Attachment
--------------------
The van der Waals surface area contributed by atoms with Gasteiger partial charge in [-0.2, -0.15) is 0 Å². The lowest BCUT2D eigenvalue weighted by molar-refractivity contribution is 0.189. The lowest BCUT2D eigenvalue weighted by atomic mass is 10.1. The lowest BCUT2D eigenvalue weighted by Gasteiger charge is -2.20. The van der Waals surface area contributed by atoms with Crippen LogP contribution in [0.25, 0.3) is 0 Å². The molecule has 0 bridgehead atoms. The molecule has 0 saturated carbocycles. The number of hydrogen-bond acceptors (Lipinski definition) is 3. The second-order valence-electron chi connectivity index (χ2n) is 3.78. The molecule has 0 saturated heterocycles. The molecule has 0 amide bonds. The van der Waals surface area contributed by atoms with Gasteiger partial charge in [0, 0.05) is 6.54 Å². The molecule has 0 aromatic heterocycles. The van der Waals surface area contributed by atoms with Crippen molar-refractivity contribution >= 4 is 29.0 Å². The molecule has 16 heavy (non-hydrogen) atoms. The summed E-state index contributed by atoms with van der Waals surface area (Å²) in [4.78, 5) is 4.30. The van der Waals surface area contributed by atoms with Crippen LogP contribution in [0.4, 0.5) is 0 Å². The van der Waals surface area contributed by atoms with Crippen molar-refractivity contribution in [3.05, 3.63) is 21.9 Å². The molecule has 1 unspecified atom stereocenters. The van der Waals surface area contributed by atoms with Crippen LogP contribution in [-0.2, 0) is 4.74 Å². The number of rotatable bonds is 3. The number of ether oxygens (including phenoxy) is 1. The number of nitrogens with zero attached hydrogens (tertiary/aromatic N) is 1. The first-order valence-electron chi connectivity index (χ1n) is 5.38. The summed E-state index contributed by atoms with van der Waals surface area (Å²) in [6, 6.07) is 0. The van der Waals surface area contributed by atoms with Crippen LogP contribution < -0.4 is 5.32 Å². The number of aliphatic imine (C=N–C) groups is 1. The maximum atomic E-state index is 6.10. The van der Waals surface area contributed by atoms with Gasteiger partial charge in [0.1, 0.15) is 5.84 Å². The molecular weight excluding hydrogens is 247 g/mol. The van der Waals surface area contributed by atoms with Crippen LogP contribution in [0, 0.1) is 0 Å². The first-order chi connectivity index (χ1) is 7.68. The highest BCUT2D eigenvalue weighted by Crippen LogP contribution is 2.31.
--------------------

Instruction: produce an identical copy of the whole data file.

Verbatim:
The van der Waals surface area contributed by atoms with Gasteiger partial charge in [-0.2, -0.15) is 0 Å². The lowest BCUT2D eigenvalue weighted by molar-refractivity contribution is 0.189. The lowest BCUT2D eigenvalue weighted by atomic mass is 10.1. The lowest BCUT2D eigenvalue weighted by Gasteiger charge is -2.20. The van der Waals surface area contributed by atoms with Crippen LogP contribution in [0.25, 0.3) is 0 Å². The molecule has 0 bridgehead atoms. The molecule has 0 saturated carbocycles. The number of hydrogen-bond acceptors (Lipinski definition) is 3. The second-order valence-electron chi connectivity index (χ2n) is 3.78. The molecule has 0 saturated heterocycles. The molecule has 0 amide bonds. The van der Waals surface area contributed by atoms with Gasteiger partial charge in [0, 0.05) is 6.54 Å². The molecule has 0 aromatic heterocycles. The van der Waals surface area contributed by atoms with Crippen molar-refractivity contribution >= 4 is 29.0 Å². The molecule has 16 heavy (non-hydrogen) atoms. The summed E-state index contributed by atoms with van der Waals surface area (Å²) in [4.78, 5) is 4.30. The van der Waals surface area contributed by atoms with Crippen LogP contribution in [0.4, 0.5) is 0 Å². The van der Waals surface area contributed by atoms with Crippen molar-refractivity contribution in [3.05, 3.63) is 21.9 Å². The molecule has 1 unspecified atom stereocenters. The van der Waals surface area contributed by atoms with Crippen LogP contribution in [-0.2, 0) is 4.74 Å². The number of rotatable bonds is 3. The number of ether oxygens (including phenoxy) is 1. The number of nitrogens with zero attached hydrogens (tertiary/aromatic N) is 1. The first-order valence-electron chi connectivity index (χ1n) is 5.38. The summed E-state index contributed by atoms with van der Waals surface area (Å²) in [6, 6.07) is 0. The van der Waals surface area contributed by atoms with Crippen LogP contribution < -0.4 is 5.32 Å². The number of aliphatic imine (C=N–C) groups is 1. The maximum atomic E-state index is 6.10. The van der Waals surface area contributed by atoms with Gasteiger partial charge in [0.1, 0.15) is 5.84 Å². The molecular weight excluding hydrogens is 247 g/mol. The van der Waals surface area contributed by atoms with Crippen LogP contribution in [0, 0.1) is 0 Å². The first-order chi connectivity index (χ1) is 7.68. The highest BCUT2D eigenvalue weighted by Crippen LogP contribution is 2.31.